During this past year, a survivor-led non-profit organization was created to hold and administer the fund which will provide resources for alumni in need of therapeutic support. This new Non-profit is called Children’s Theater Alumni Wellness Fund (CTAWF) or CTA Wellness as it has come to be known. Information and details of how survivors can apply for funds will be accessible soon on this website.
The Fund will launch in Spring 2021.
Training of CTC Staff in Child Abuse Prevention and Trauma-Informed Practices. The plaintiffs requested that CTC review their training processes with an eye toward the understanding that even if no child is being abused under their care, recognizing that 1 in 5 children are victims of sexual abuse, all staff should be able to recognize and assist children who are potentially reaching out for help. CTC partnered with RAINN to provide all CTC employees a training on March 5th, 2020, focused on sexual misconduct prevention, recognizing signs of trauma and understanding appropriate responses to children at risk. This is the start of a commitment to continue improving upon CTC’s safety strategies.
Resources in Show Programs: In the same way that staff training is being developed with the understanding that children performing or attending classes at CTC may be at risk in other areas of their lives, it was also requested that a point of contact for resources for potential victims be placed in CTC’s program. CTC began including an ad for RAINN’s resource hotline in programs starting in January 2020. CTC will work through its partnership with RAINN and MNCASA to find age appropriate language to help audience members find resources, should they need them.
Ongoing Staff Training
This topic will be updated when the Children's Theatre resumes live performances.
Board of Directors Training: Understanding that staff training is not complete without board training in these areas of concern, the request was made to provide specific training for board members. To this end, a few Board members attended the RAINN training in March and ongoing educational activities for the Board will be included in future work with MNCASA.
WHAT HAS YET TO BE COMPLETED
Board of Directors Survivor Recruitment: A request was made to include voices of sexual assault survivors on CTC’s Board of Direcrtors. As announced by Kim Motes at the 11/1/19 press conference, a recruitment goal of having two sexual assault survivors (preferably childhood survivors) and/or career specialists on the board of directors has been adopted by the Governance Committee of the Board. This goal has not been met. The makeup of the Board is critical to institutional awareness and understanding of harm. This reparation request sits as a high priority.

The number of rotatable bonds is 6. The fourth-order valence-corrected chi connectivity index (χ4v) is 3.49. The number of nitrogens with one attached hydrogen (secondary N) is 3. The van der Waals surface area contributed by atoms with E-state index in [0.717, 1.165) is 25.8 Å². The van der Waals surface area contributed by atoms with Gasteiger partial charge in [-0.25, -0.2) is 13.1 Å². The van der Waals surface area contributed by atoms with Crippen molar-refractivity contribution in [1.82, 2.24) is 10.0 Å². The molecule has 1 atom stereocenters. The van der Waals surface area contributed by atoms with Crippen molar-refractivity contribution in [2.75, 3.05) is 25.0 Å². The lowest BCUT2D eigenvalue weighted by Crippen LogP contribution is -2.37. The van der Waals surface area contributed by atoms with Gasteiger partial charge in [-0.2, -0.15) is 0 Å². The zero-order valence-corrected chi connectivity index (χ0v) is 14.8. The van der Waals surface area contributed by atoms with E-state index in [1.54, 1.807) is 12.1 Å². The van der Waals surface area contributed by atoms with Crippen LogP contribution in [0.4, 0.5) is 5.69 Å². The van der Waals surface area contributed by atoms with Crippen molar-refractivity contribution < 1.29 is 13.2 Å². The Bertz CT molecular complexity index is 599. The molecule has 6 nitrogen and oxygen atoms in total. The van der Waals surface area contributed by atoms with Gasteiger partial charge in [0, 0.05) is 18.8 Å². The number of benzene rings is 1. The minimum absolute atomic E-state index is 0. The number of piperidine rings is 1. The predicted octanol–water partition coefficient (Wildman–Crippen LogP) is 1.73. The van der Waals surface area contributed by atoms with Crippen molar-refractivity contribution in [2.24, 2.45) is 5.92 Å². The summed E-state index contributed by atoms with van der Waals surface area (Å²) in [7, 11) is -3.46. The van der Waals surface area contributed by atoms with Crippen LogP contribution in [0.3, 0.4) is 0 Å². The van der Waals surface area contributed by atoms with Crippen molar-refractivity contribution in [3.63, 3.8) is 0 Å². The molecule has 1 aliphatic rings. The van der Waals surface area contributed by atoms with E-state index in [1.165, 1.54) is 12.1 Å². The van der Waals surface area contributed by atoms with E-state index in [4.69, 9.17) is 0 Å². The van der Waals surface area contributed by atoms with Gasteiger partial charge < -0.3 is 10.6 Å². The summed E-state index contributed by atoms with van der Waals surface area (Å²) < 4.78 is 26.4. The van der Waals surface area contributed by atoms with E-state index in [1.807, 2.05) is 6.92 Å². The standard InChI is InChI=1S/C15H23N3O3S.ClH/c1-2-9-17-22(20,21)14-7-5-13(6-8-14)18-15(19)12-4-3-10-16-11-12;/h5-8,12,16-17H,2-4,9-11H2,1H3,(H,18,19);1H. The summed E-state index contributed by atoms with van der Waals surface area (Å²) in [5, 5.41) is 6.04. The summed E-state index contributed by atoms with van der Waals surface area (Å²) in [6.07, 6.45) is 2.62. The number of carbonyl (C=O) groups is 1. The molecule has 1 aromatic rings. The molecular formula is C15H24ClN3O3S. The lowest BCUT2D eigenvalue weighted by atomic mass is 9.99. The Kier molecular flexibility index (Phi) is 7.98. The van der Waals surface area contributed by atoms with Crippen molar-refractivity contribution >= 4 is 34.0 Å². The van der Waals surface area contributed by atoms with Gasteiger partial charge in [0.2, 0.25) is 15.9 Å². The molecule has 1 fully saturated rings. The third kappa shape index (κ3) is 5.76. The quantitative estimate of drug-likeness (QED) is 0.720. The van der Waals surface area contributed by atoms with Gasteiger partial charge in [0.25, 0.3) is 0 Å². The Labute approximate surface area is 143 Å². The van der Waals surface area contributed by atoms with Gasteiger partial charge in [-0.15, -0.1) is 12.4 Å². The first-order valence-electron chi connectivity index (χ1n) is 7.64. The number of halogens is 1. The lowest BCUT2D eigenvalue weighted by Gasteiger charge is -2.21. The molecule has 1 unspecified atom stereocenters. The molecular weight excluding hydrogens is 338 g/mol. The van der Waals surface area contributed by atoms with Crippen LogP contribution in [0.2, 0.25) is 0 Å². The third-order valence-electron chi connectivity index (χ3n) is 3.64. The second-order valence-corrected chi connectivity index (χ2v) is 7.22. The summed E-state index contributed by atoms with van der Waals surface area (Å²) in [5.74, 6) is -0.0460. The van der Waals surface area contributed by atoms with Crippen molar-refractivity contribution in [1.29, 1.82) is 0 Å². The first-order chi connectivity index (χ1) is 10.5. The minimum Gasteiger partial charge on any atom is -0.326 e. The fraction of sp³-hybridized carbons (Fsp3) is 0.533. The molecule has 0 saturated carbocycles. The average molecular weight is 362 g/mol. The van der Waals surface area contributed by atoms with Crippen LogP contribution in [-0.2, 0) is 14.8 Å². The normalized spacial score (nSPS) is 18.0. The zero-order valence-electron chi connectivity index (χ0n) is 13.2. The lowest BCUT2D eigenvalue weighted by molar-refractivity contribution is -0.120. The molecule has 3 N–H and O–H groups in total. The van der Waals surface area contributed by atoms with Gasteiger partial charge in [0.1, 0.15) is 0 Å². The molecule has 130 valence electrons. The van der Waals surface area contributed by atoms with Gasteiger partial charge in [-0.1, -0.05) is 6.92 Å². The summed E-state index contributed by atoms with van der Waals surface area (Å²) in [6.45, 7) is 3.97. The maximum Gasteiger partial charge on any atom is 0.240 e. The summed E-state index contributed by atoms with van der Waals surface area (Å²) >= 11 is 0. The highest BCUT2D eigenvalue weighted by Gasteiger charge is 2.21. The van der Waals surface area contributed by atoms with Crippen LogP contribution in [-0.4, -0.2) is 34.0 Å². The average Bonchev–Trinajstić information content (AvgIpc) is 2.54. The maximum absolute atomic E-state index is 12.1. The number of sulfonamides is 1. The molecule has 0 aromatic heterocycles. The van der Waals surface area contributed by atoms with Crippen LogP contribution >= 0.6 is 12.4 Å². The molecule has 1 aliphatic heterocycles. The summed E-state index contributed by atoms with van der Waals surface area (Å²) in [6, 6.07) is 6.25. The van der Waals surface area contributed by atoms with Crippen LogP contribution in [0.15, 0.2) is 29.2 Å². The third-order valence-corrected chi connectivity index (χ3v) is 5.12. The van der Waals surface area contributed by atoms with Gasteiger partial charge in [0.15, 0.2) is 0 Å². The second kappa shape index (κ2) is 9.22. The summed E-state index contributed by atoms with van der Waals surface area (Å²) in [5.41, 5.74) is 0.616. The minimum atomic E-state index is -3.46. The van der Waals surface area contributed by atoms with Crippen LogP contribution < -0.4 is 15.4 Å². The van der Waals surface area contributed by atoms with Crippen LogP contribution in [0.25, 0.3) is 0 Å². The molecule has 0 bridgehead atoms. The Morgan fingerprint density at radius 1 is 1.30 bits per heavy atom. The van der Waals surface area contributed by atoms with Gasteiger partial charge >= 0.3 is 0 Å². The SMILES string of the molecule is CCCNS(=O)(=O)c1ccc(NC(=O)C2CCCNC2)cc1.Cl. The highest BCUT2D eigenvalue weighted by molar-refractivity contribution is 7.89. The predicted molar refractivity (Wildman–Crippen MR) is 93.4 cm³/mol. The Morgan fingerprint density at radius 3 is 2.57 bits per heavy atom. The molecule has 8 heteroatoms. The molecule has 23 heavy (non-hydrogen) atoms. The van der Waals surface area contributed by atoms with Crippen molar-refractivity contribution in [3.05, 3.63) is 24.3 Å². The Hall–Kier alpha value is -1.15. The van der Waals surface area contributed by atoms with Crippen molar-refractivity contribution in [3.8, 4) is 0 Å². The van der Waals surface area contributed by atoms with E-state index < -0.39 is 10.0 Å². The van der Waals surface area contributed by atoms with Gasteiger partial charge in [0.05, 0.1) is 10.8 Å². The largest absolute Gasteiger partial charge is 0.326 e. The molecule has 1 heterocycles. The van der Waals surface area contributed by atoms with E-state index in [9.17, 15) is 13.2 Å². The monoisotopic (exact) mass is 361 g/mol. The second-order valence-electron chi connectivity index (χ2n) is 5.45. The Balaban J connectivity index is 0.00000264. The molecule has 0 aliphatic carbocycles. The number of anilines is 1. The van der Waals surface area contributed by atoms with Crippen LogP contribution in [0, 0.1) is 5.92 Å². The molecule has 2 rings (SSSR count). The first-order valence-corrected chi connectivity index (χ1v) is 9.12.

Opening the U of MN Archive. In 2013, an archive of materials from CTC was established with the University of Minnesota. At that time, a 75 year hold was placed on documents related to John Clarke Donahue’s years at the CTC; 1965 to 1986. Plaintiffs requested that this restriction be lifted and that all alumni members be given access to the archive without prior approval from CTC. As of yet no formal agreement has been signed and we will continue to press for them to honor this request.
Acknowledgement of History on the CTC Website
We have requested that CTC create a page on their website dedicated to the acknowledgement of the early years of the theater’s existence and the harms that occurred during that time. For trauma survivors, public acknowledgement of this history is crucial for the process of healing. Additionally, we want alumni-survivors to be able to find access to resources directly on CTC’s website. There was also a request to include an ongoing acknowledgement of the theater's history of abuse in their programs. We were not able to come to an agreement on this issue.
Community Support of CTC Alumni Healing. The plaintiffs also wished to have platforms to heal as a community and not just individually. What happened at CTC in the 70s and 80s was a community trauma. Some alumni may find it helpful to heal in community as well. CTC has agreed to help support these alumni driven efforts financially, and are willing to participate if requested, in whatever way would be supportive and useful. Plans include community based opportunities designed with support from qualified professionals trained in complex community trauma, and a survey of the alumni community to help us determine current needs.
Opportunities for Parents to be Involved. We believe that communication with parents is imperative to the safety of children. CTC has parental involvement policies in place, but we believe it’s important to further investigate how parents can be invited to be more actively involved in their children's participation in shows and their education at CTC.
Memorial Placement on the CTC campus: The request was made by plaintiffs that CTC not oppose future motions towards creating a survivors’ memorial on the larger campus of CTC, MIA and MCAD. While no plans are in process right now, CTC has committed to not objecting to such a project in the future. Both sides acknowledged that the content would be age-appropriate for CTC audience members.
The space formerly occupied by John Donahue’s office. This space was the location of much abuse and the intention is to find a way to permanently acknowledge the impact of this difficult past while creating a space for positive experiences and community healing. Discussions are underway and CTC is open to possibilities, but nothing concrete has been planned for this.